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Howdy lets you login using your face. It secretly stores snapshot pictures of failed and successful facial logins
Howdy lets you login using your face.
It secretly stores snapshot pictures of failed and successful facial logins
Original author(s)boltgolt
Initial releaseFebruary 14, 2018; 3 years ago (2018-02-14)
Stable release
2.6.1 / September 3, 2020; 15 months ago (2020-09-03) /boltgolt/howdy
Written inPython using OpenCV
Operating systemDebian/Ubuntu, Arch Linux, Fedora and openSUSE

Howdy is a free facial recognition package that makes GNU/Linux systems capable of "Windows Helo" style authentication by showing your face to a web camera. Howdy provides a PAM module for the Linux PAM authentication system. That allows it to be used with common login managers like SDDM for KDE Plasma and LightDM for Xfce and others. It can also be used for things like sudo and anything else using PAM authentication.

Howdy can not be used for anything that is not PAM aware. You can not use it to unlock your system on boot if you use full disk encryption and there is currently no way of using it with things like the KDE Kwallet password manager, the GNOME keyring, GnuPG or other things of that nature.

Howdy can be used with most login managers, screensavers / screen locking programs and everything else that uses the standard Linux PAM authentication mechanism.


Installing The Package

The project provides source and packages for Debian only.


Debian users can download a .deb file from the github releases page and install it with apt or gdebi.

Arch Linux

There is a somewhat maintained AUR package for howdy. The ArchWiki has a page with Arch-specific instructions.


Howdy is not in the regular Fedora repositories. There are several Copr repositories with Howdy. You can enable one which works:

sudo dnf copr enable principis/howdy
sudo dnf install howdy

Fedora users will, additionally, have to create and install a SELinux module. See Howdy/SELinux.


There is a PPA for Ubuntu available. You can enable it and install Howdy on Ubuntu with:

sudo add-apt-repository ppa:boltgolt/howdy
sudo apt update
sudo apt install howdy

Other distributions

See for OpenSUSE instructions.

System Configuration

Howdo will insist that root runs sudo to.. run as.. root.

Howdy is configured using the file /lib/security/howdy/config.ini or /lib64/security/howdy/config.ini depending on what distribution you are using. It should really be configured by a file in /etc/security instead of a random file among the system libraries but that's not the case (this should tell you something).

You can make howdy open the correct file by running

sudo howdy config

and you will have to run sudo howdy config because it will tell you "Please run this command as root:" even if you are root. It's that stupid:

File: /usr/bin/howdy
if os.getenv("SUDO_USER") is None:
        print("Please run this command as root:\n")
        print("\tsudo howdy " + " ".join(sys.argv[1:]))

You will, at minimum, need to set device_path in the [video] section in that file to a valid web camera device. That would be /dev/video0 unless you have more than some cameras for some reason and you prefer a specific one.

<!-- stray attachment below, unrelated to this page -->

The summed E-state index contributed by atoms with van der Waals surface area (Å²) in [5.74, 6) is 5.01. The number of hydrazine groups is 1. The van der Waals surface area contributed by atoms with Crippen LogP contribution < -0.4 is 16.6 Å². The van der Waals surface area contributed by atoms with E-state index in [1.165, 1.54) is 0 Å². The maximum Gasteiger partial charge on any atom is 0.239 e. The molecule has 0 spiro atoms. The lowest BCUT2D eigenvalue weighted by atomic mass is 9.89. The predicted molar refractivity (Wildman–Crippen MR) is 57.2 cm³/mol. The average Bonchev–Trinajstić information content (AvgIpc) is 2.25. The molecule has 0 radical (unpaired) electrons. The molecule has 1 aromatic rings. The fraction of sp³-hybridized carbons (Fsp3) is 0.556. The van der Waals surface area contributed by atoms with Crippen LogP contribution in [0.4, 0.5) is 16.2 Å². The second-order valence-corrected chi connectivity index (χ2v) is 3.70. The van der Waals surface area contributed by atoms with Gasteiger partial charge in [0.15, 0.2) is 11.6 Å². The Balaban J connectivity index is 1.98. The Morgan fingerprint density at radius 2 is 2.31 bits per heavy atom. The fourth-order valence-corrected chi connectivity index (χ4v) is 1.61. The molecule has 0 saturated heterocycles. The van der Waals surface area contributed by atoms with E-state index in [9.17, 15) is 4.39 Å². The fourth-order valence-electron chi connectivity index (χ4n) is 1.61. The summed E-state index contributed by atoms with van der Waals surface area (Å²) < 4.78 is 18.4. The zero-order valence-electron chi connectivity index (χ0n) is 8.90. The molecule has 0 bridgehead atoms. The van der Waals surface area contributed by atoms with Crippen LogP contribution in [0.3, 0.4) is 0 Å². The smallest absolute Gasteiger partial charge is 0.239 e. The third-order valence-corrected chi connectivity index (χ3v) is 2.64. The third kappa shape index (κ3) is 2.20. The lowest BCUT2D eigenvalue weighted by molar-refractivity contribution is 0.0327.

File: /lib64/security/howdy/config.ini
device_path = /dev/video0

You should use a simple web camera viewer like guvcview to check if the device you set actually works. It defaults to using /dev/video0. You can start it with guvcview --device=VIDEO_DEVICE[1] to check if another device works.

Howdy is not very useful if it is not possible actually use it to login using your login manager. You will need to set Howdy up in the PAM files for your login manager and perhaps other PAM files too if you want to use it for things like sudo.

You will generally want to add

auth  sufficient /lib/security/howdy/

or, if howdy installed in /lib64/security/howdy/

auth  sufficient /lib64/security/howdy/

in the "right" spot. That's typically on a line following

auth     [success=done ignore=ignore default=bad]
auth	   required


Lightdm using howdy to identify face.jpg
The LightDM login manager using Howdy to identify who's in front of the computers webcam.

Edit /etc/pam.d/lightdm to add a line with

auth       sufficient /lib64/security/howdy/


auth       sufficient /lib/security/howdy/

depending on where your package installed Howdy. That line should be added after

auth     [success=done ignore=ignore default=bad]
auth	   required

The first few lines of /etc/pam.d/lightdm with Howdy added on Fedora looks like:

File: /etc/pam.d/lightdm
auth     [success=done ignore=ignore default=bad]
auth	   required
auth       sufficient /lib64/security/howdy/
auth       substack    system-auth

LightDM will activate Howdy and try to identify you the moment you select a user-name. You can make it check the camera again by smashing the Login button without entering a password.

ssdm (The KDE login manager)

Edit /etc/pam.d/sddm and add:

auth  sufficient /lib64/security/howdy/

to the first line in that file after #%PAM-1.0:

so the first few lines look something like:

File: /etc/pam.d/lightdm
#auth [user_unknown=ignore success=ok ignore=ignore default=bad]
auth       sufficient /lib64/security/howdy/
auth       substack     system-auth
auth       include      postlogin
account    required

Note that ssdm will not not activate the web camera and try to identify the user in front of it before a user account is selected and the > button to login is pressed.


Sudo with howdy identified face.jpg
sudo access authenticated using a laptops built-in web camera.


auth  sufficient /lib64/security/howdy/

To the line immediately below #%PAM-1.0 in /etc/pam.d/sudo so the first lines look like:

File: /etc/pam.d/lightdm
auth  sufficient /lib64/security/howdy/
auth       include      system-auth
account    include      system-auth


Using Howdy with the xscreensaver screen locker is possible but it requires opening a gaping security hole.

Howdy will try to authenticate with this line at the beginning of /etc/pam.d/xscreensaver:

auth     sufficient /lib64/security/howdy/

That alone will fail. Running xscreensaver & and xscreensaver-command -prefs in a terminal shows why:

Traceback (most recent call last):
  File "/lib64/security/howdy/", line 95, in <module>
    models = json.load(open(PATH + "/models/" + user + ".dat"))
PermissionError: [Errno 13] Permission denied: '/lib64/security/howdy/models/chaekyung.dat'

It is possible to by-pass/"fix" this permission problem with:

chmod o+rx /lib64/security/howdy/models